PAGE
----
Source: Rede Brasil Atual
Alckmin creates second antiterror batallion, but government withholds information from the press ..
São Paulo – Governor Geraldo Alckmin (PSDB) published in the Official Diary today a decree that creates BAEP, a Special Actions Police Battalion, whose assignment will be “acting to control civil disturbances and combat terrorism.”
The Second BAEP will be based in the port city of Santos. In January of this year, the state government created the First BAEP, based in Campinas, some 84 km from the state capital. Manned by 413 officers of the Força Tática from Campinas, Valinhos, Paulínia, Indaiatuba Vinhedo, the First BAEP has 52 Toyota Hiluxes and provides special training for “shock police.”
Rede Brasil Atual contacted the SSP — state public security secretary — to request information on the Second BAEP, including its officers and command structure, as well as a performance evaluation of the First BAEP over the past several months.
One question RBA had was whether the antiterror battalion had been used in the public demonstrations that have sprung up in São Paulo since January, all of which have been violently dispersed by the military police.
This information was not forthcoming. “What do you want that document for?” asked the lady from PR, who added that our questions would not be answered. “I am not just some go-between, I am the press officer. If you want this information, I need to know the ‘slant’ of your article,” she insisted, when reminded that the public had a right to the information.
The press office suggested that we hold off until the official announcement (a text distributed to journalists prior to the official announcement) to be published on the SSP Web site and obtain the information that way.
The official site, however, has been off the air since June 5 of this year, pursuant to a decision by the Alckmin camp to refrain from publishing online any material that might be understood as electoral propaganda — including press releases.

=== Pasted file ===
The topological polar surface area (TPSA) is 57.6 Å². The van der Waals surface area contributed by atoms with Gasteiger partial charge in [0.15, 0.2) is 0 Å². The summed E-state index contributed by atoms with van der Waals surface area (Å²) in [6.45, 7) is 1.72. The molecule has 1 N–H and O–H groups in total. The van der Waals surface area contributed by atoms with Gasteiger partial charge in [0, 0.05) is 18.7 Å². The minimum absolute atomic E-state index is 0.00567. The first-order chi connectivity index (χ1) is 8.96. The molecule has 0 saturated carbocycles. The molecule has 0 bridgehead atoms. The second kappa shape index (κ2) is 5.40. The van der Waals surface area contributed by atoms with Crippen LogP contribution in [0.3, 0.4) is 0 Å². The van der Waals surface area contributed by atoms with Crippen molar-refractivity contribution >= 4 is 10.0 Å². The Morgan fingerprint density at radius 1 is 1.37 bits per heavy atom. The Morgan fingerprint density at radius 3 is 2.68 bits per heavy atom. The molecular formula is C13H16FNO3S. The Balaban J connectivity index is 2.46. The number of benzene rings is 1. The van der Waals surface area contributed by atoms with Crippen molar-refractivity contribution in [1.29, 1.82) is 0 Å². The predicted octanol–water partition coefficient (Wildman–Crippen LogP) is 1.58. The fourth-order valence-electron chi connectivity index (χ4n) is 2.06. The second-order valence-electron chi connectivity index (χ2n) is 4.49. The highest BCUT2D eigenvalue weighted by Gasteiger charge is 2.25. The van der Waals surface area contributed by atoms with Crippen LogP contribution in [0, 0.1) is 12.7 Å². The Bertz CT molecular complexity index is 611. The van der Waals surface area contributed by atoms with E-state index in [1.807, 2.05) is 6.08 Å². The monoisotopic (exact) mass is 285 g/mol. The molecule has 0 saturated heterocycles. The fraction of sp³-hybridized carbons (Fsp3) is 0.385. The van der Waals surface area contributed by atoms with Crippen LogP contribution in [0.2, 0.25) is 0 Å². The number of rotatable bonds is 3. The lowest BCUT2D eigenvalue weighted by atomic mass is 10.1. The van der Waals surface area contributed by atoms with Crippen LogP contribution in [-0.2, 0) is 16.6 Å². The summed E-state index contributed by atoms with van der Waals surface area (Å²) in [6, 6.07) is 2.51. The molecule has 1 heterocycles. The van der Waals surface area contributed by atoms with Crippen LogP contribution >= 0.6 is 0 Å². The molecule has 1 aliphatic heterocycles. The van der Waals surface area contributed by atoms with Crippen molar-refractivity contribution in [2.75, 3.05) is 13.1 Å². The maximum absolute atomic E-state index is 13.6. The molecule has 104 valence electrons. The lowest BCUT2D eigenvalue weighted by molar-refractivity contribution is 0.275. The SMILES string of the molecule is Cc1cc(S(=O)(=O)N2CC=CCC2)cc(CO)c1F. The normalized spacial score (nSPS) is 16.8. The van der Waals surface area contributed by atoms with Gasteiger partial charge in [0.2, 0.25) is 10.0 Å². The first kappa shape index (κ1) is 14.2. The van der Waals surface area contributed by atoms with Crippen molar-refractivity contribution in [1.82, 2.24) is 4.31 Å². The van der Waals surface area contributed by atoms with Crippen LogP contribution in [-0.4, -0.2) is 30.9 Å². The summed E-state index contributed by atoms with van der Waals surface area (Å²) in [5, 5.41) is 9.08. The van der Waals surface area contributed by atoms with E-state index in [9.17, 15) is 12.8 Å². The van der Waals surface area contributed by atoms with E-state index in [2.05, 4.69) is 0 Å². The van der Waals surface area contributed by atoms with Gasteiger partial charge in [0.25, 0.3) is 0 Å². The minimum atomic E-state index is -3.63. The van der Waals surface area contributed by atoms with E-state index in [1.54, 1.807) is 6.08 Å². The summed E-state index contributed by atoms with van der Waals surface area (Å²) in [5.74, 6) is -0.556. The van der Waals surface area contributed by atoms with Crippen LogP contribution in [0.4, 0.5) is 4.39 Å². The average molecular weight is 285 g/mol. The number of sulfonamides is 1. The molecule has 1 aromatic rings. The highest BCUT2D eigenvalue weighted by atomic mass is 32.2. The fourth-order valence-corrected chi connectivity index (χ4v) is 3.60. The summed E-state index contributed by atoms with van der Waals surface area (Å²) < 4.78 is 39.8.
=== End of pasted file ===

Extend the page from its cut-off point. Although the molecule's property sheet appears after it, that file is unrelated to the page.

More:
The page invites journalists to access content in a restricted area, but RBA has waited for a login and password since 3:00 p.m. this Friday. No response.
The last resort in debates over the legality of obtaining information has been that the Information Access Law, which since 2011 has promoted oversight of the condition of documents and information from the administration, which confers public interest in all the data requested. “I am not working in a private sector company, I work for CDN,” the spokeswoman concluded.”
CDN is … what is CDN?
A private-sector call center operator, I believe, specializing in automobile marketing and support.
In the meantime, do a search on the Web site of the Imprensa Oficial and you can follow the thread of personnel announcements. I will try that now.
In terms of transparency and usability, DO is a throwback to the Flintstones. Here is what the site returned in response to a search on BAEP that turned up a specific name.
What good is a fine-looking Web site that, queried, returns a badly scanned PDF page bearing the information you wish to find? In this technocratic day and age! There is not reason not to offer plain-text responses to plain-text questions.
Filed under: Brazil |